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  1. #451
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    Thanks for the pics & stories, Mendip.

    Have just read/ watched a news clip from a local news agency here about a ship which sank off the coast of Japan. It was a cargo ship carrying cattle & etc, and there was a strong storm. In the latest news, 3 ppl were recovered (2 alive). Most of the crew were Filipinos. Accdg to the news report (and the video), the ship was already tilting during the storm, then water started coming in. Since it was a local news report, they interviewed the family members of the lost crew members, who are hoping that their loved ones are still alive. Just shows the fragility of life & the unpredictability of nature. Stay safe out there, Mendip.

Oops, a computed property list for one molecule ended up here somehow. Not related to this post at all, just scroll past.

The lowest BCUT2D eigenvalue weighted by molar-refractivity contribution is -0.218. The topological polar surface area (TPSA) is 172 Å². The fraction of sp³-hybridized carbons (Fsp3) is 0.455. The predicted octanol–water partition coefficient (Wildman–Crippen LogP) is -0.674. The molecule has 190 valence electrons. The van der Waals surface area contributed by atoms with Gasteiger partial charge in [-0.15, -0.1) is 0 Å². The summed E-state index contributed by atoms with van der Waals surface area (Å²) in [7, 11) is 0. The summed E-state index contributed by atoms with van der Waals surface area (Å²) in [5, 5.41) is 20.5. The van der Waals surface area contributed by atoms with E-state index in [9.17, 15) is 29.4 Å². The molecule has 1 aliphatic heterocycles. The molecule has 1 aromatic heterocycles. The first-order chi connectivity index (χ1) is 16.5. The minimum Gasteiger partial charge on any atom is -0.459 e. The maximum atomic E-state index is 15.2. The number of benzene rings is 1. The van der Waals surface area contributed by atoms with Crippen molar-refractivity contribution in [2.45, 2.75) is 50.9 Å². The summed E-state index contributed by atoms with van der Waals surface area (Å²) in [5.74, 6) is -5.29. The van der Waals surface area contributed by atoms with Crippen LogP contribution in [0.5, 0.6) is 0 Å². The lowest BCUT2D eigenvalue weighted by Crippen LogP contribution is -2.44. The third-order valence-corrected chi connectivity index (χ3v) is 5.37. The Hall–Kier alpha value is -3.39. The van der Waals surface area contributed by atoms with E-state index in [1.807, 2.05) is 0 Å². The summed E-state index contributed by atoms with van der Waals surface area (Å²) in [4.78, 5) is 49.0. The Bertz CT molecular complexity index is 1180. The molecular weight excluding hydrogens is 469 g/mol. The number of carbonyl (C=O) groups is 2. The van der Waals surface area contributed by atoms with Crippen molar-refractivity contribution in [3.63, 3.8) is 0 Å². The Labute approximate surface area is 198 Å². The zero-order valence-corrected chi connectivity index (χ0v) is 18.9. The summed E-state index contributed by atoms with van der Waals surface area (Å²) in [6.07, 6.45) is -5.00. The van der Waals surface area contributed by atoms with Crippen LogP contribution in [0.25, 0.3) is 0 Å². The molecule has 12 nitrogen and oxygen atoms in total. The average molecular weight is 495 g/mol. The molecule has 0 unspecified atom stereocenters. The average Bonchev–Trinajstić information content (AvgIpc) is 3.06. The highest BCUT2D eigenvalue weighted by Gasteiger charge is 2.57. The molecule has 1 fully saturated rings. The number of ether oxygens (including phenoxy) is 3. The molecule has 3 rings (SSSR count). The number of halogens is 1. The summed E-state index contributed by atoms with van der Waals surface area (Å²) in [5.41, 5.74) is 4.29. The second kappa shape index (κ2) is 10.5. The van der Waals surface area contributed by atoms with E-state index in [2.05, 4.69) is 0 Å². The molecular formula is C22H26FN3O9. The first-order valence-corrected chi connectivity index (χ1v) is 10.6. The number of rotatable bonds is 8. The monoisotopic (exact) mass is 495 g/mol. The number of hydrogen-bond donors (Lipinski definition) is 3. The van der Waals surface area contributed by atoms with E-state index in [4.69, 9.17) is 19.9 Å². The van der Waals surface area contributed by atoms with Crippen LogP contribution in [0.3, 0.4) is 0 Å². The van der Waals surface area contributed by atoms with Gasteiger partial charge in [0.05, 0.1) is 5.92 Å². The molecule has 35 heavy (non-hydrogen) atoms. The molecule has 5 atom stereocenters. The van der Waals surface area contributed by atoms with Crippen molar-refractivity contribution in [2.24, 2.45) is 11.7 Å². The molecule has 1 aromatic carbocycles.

Bbc news article:
    Gulf Livestock 1: Japan finds second survivor from capsized ship - BBC News

    News clip from 24 oras of GMA news (a PI network. It's in Taglish, but if anyone is interested in the vid - they have clips sent by the mariners to their relatives prior to the sinking - tilting of the ship, water coming in, pics of crew, etc). It's a Panamanian-flagged vessel.



    Sorry for the derail - but yeah, life on a ship can be unpredictable. Stay safe.

  2. #452
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    ^ Thanks for the thought Katie!

    The oil and gas industry is very heavily regulated... I would say the most dangerous part of my work is the taxi ride from Korat to Suvarnabhumi and back again.

    Unless of course I'm making new friends in a bar on Sukhumvit... then a few porkie pies may have been told!

  3. #453
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    Quote Originally Posted by Mendip View Post